Historical Markers
Washington and Jefferson College Historical Marker
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Washington and Jefferson College

Hershey/Gettysburg/Dutch Country Region


Marker Location:
At main building, opposite 27 College Ave., and Beau St. between College and Lincoln, Washington

Dedication Date:
February 2, 1954

Behind the Marker

Head and shoulders image of McMillan.
Rev. John McMillan, D.D., circa 1820.
At the time of the American Revolution, Washington County was Pennsylvania's western-most district, a remote region on the edge of the frontier. As delegates gathered in Philadelphia to debate reforming the marker Articles of Confederation, what became the federal Constitution, Presbyterian ministers were riding the circuit among the growing number of settlements across western Pennsylvania. In addition to promoting Christianity, these frontier evangelists helped to create denominational academies and colleges, including Beaver (later Arcadia), Waynesburg, and Westminster Colleges.

Reverends Thaddeus Dod, Joseph Smith, and marker John McMillan founded and encouraged church-related institutions across western Pennsylvania, and in Washington County in particular. McMillan helped found a Presbyterian academy in the county seat, chartered in 1787, and opened two years later as Washington Academy. As befit the small frontier community, school conditions were spartan in the early years.
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Washington College, Washington, Pa, circa 1842.

In his memoir, McMillan recalled possessing "neither bedstead, nor table, nor chair, nor stool, nor pail, nor bucket," and a good road did not exist. Within several years a rival institution opened in nearby Canonsburg. After its directors renamed it Jefferson College in 1802, the trustees of Washington Academy sought a college charter for their own school, which the state legislature granted in 1806.

By 1865, with each of the regional Presbyterian synods encouraging cooperation, trustees overcame their differences and merged the two schools into Washington and Jefferson College. As a bow to the practical, four years later all college departments were consolidated to the Washington campus. A similar process occurred with the merger between Franklin and Marshall Colleges, and the consolidation of programs to a Lancaster campus in 1853.
 Print showing view of main buildings of Bucknell University in Lewisburg, Pennsylvania.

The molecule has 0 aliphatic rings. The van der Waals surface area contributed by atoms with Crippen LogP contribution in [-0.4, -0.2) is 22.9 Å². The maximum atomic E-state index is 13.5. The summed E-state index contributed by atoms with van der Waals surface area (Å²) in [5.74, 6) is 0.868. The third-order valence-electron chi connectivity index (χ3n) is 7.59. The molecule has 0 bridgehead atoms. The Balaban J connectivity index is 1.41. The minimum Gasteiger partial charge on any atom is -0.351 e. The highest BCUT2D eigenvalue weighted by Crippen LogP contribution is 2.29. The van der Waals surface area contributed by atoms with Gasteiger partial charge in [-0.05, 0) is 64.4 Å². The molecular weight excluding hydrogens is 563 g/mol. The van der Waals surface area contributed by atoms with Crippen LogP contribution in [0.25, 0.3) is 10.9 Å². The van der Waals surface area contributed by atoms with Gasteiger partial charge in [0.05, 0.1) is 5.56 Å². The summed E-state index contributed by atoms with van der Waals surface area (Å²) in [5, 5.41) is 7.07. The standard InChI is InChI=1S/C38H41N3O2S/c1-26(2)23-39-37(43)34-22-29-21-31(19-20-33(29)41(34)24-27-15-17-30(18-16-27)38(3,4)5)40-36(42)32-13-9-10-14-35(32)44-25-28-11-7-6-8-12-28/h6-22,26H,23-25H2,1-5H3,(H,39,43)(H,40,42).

The University at Lewisburg, (now Bucknell University), Lewisburg, PA, Lithograph...

Throughout the nineteenth century, and thereafter, Washington and Jefferson continued a legacy of educational quality. Its list of distinguished alumni included James G. Blaine, erstwhile Congressman, Secretary of State, and 1884 candidate for President; Senator and Republican Party boss Matthew Quay Senator Ephraim King Wilson II of Maryland; and Congressman John Murtha, who enrolled in the early 1950s but left during the Korean War to enter the Marines.

In many respects, Washington and Jefferson College was representative of the kind small and exclusively male frontier educational outpost dedicated to classical learning and training students for clerical and civil leadership. The "Presbyterian persuasion" was ever-present and ingrained in the institution's governance structure, but trustees did not discriminate in admission or faculty hiring.

The Washington and Jefferson College varsity football squad photograph
The Washington and Jefferson College varsity football squad, 1922.
Students pursued a degree program that took four years to complete. The curriculum fit the classical model steeped in what today would be called the liberal arts. A core curriculum included Greek, Latin, and the "genius" of the English language. Rhetoric, grammar, and the natural sciences and history rounded out the course offerings, with annual examinations in all subjects. When the normal education movement took hold in the late 1850s, trustees flirted with the notion of an expanded teacher preparation program. At one point it appeared the state legislature was prepared to designate Washington College as the first state normal school, but effective lobbying from Lancaster County prevented that outcome.

Surprisingly for a school so small, the college football team excelled in the interwar years. Celebrated coach Earle "Greasy" Neale led the team to the 1922 Rose Bowl, where standpoint quarterback Charles "Pruner" West led a spirited offensive squad. John Heisman, whose name adorns the award for the best college football player, also coached at the college. In more recent years Washington and Jefferson has remained competitive at the small college (Division III) level. The college first accepted women students in 1970.
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